The voluntary blocking of online child abuse material being implemented by ISPs Telstra and Optus is not attempting to address hardened offenders but instead looking to limit the availability of material to “curious individuals”, according to the Internet Industry Association (IIA).
IIA chief executive, Peter Coroneos, told Computerworld Australia the move to block child pornography sites, based on a blocklist compiled by Interpol, is more about aligning Australia with European countries including Denmark, France, Sweden and Norway, and taking the first step toward reducing the availability of such content online.
“A large part of the thinking is that if we can work with the ISPs to limit the availability of this material on the public internet, which is about as much as we can do it at the moment,” Coroneos said. “It’s a step in the direction of diminishing the exposure of perhaps curious individuals that may not yet be paedophiles that don’t have the resources that hardened offenders do.”
“If you’re part of a hardened paedophile network you’re probably not going to be using the open internet to access content. You’re going to be using much more difficult-to-track means, so we’re not really attempting at this stage to address that.”
He stresses the project is not censorship or filtering, but rather the blocking of illegal images as notified by Interpol.
“We’re not talking about all forms of offensive content on the net which can vary according to culture and values — we’re talking about a very specific subset of content that again most countries in the world have already passed laws to criminalise.”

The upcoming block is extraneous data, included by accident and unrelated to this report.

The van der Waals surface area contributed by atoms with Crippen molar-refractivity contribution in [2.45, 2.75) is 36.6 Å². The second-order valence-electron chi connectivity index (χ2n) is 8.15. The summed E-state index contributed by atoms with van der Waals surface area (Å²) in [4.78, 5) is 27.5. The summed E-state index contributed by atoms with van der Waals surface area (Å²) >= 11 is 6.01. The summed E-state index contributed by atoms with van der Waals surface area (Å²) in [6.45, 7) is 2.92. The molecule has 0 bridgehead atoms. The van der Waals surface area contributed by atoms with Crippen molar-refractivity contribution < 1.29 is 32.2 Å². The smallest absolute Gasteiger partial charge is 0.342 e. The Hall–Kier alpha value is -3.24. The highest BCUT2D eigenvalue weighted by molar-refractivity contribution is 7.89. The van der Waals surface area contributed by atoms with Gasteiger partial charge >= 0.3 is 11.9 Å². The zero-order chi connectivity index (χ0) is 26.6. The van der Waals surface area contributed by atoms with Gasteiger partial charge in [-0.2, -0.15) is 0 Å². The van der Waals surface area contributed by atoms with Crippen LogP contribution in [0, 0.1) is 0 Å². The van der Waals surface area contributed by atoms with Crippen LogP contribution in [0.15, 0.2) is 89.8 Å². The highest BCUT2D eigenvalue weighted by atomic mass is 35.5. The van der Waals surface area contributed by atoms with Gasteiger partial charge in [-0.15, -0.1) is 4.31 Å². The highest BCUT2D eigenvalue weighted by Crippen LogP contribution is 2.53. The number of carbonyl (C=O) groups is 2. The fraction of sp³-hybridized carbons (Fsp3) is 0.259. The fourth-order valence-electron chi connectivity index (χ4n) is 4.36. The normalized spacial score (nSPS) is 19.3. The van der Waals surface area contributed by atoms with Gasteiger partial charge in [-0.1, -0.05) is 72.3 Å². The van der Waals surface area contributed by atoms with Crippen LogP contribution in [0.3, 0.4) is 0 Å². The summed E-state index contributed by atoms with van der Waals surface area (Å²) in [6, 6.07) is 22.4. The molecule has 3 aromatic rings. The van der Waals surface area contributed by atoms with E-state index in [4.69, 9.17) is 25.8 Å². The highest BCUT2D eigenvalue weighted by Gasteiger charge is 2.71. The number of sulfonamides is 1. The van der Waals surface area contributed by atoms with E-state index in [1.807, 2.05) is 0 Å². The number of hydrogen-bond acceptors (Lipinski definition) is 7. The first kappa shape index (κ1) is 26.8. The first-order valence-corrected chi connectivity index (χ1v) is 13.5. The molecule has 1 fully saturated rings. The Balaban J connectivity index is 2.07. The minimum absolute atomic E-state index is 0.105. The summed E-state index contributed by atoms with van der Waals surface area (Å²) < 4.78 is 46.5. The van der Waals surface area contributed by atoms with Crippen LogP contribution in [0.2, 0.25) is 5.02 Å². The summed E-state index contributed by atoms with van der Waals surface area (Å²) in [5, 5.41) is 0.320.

A Telstra spokesperson told Computerworld Australia the blocking would occur across its entire network and is implemented by programming the telco’s domain name servers to redirect internet users to a ‘stop page’ should they request a restricted site.
“Other than blocking access to these specific sites, the technology does not inspect data traffic or filter the content of browsers sessions in any way,” the spokesperson said.
“We believe the telecommunications industry has a responsibility to limit the distribution of content containing child sexual abuse material.”
With Optus and Telstra committed to the initiative, and the latter implementing the Interpol list from 30 June, Coroneos is optimistic that once the code of conduct is released, smaller ISPs will join the fold.
“I can’t think of why not if it’s not an expensive exercise for the ISPs — if it’s clear that it’s just child pornography and something that the user base will support. I can’t imagine that ISPs could really mount much of a credible argument as to why they shouldn’t do it.”
According to Coroneos, traditional concerns for smaller ISPs, including who makes the determination around the blocked content and the cost, should not apply as it can be done with existing infrastructure and it is clear that Interpol is supplying the list, which encompasses a narrow range of serious content.
“It’s been constructed in such a way that we are not dictating the form in which the technical blocking occurs and in most cases we believe it can be done using existing equipment,” he said.
“It’s more a question of Interpol providing them with the relevant list of sites to be blocked and then they would implement that as part of their normal routing.”
Exetel chief executive, John Linton, said the ISP would have no reason not to participate in the scheme and would do so if requested but does not have the means to do so alone.
“We don’t have the resources to determine what sites should be banned so we would do nothing via our own initiative,” he said. “Like any right thinking people we abhor the whole concept of child abuse.”
Commenting on the initiative, Internode managing director, Simon Hackett, said the ISP would not be participating in the program but would be watching the outcome “with interest”.
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